According to a study published in 2005, Colgate Plax, Listerine and Wokadine mouthwashes were all effective in inhibiting the growth of fungi, particularly Candida albicans, notes PubMed.gov. Another study published in 2008 tested different types of mouthwashes and concluded that those containing triclosan and fluoride, such as Colgate Plax, were the most effective in controlling oral fungus.
It is best for individuals who have oral thrush or who are at risk of developing oral thrush to avoid using mouthwashes because they alter the normal flora of the mouth, advises Mayo Clinic. These individuals should brush twice a day, floss and use a saltwater mouth rinse. They must also limit the amount of sugar in the diet, control diabetes carefully and rinse the mouth out with water after using a corticosteroid inhaler.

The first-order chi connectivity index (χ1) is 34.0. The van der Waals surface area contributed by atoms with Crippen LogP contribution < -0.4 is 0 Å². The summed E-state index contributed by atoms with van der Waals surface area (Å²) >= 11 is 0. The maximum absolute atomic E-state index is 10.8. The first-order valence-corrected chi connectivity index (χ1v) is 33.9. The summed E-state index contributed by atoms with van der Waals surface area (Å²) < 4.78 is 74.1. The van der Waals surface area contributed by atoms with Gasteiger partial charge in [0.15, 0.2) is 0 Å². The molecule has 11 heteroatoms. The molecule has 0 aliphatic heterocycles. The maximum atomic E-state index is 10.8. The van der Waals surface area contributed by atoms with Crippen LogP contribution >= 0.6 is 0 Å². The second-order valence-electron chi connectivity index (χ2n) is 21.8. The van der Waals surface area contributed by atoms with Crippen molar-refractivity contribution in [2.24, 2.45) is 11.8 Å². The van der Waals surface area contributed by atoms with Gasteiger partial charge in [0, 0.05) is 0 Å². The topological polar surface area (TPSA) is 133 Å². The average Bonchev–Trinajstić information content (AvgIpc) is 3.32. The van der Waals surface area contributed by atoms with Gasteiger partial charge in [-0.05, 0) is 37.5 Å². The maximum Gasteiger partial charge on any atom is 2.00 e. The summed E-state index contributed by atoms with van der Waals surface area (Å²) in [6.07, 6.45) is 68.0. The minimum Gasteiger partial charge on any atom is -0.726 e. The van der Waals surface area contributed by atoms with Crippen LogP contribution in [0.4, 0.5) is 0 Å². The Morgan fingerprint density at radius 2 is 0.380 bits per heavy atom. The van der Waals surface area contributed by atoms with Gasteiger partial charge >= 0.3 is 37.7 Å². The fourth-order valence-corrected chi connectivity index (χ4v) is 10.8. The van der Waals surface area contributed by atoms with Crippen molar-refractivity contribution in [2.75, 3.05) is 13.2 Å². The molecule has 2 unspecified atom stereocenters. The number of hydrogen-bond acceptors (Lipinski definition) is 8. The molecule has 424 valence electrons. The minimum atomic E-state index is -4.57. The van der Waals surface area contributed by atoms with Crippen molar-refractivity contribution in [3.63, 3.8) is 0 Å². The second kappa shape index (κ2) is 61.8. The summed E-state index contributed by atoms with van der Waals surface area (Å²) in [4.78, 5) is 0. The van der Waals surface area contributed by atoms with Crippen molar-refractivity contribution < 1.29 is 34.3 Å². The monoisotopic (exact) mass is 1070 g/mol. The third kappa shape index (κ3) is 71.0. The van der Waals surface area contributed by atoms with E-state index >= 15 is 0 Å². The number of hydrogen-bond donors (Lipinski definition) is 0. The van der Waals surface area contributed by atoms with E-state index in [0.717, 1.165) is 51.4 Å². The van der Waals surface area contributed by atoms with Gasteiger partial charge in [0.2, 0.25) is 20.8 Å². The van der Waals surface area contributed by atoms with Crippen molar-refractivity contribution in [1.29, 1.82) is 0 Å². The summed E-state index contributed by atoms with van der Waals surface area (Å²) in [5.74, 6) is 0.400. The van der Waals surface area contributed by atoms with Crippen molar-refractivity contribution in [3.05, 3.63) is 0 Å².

A fungal infection in the mouth is called oral thrush, says Mayo Clinic. The growth of any of a variety of Candida species is the most common cause. Individuals with a suppressed immune system, such as those being treated for cancer or infected with HIV, are at risk of developing thrush. Babies born to women with untreated vaginal yeast infections and people with diabetes are also at risk of developing thrush. Doctors treat thrush with anti-fungal medications.